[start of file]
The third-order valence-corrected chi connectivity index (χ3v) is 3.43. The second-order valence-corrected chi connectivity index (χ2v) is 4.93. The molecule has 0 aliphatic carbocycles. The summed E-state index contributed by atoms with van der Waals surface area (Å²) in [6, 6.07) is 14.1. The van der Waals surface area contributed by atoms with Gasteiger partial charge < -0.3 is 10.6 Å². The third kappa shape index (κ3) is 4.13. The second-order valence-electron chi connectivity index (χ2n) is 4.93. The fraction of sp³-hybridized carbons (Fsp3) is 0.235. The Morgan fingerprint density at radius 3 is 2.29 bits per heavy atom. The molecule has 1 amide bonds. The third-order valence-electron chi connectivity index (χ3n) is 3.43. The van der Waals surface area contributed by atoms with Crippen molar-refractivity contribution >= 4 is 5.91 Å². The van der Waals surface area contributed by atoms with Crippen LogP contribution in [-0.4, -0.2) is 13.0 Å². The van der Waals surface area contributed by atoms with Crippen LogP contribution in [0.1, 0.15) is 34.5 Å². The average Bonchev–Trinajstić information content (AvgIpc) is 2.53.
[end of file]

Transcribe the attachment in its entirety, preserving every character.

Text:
The third-order valence-corrected chi connectivity index (χ3v) is 3.43. The second-order valence-corrected chi connectivity index (χ2v) is 4.93. The molecule has 0 aliphatic carbocycles. The summed E-state index contributed by atoms with van der Waals surface area (Å²) in [6, 6.07) is 14.1. The van der Waals surface area contributed by atoms with Gasteiger partial charge < -0.3 is 10.6 Å². The third kappa shape index (κ3) is 4.13. The second-order valence-electron chi connectivity index (χ2n) is 4.93. The fraction of sp³-hybridized carbons (Fsp3) is 0.235. The Morgan fingerprint density at radius 3 is 2.29 bits per heavy atom. The molecule has 1 amide bonds. The third-order valence-electron chi connectivity index (χ3n) is 3.43. The van der Waals surface area contributed by atoms with Crippen molar-refractivity contribution >= 4 is 5.91 Å². The van der Waals surface area contributed by atoms with Crippen LogP contribution in [-0.4, -0.2) is 13.0 Å². The van der Waals surface area contributed by atoms with Crippen LogP contribution in [0.1, 0.15) is 34.5 Å². The average Bonchev–Trinajstić information content (AvgIpc) is 2.53.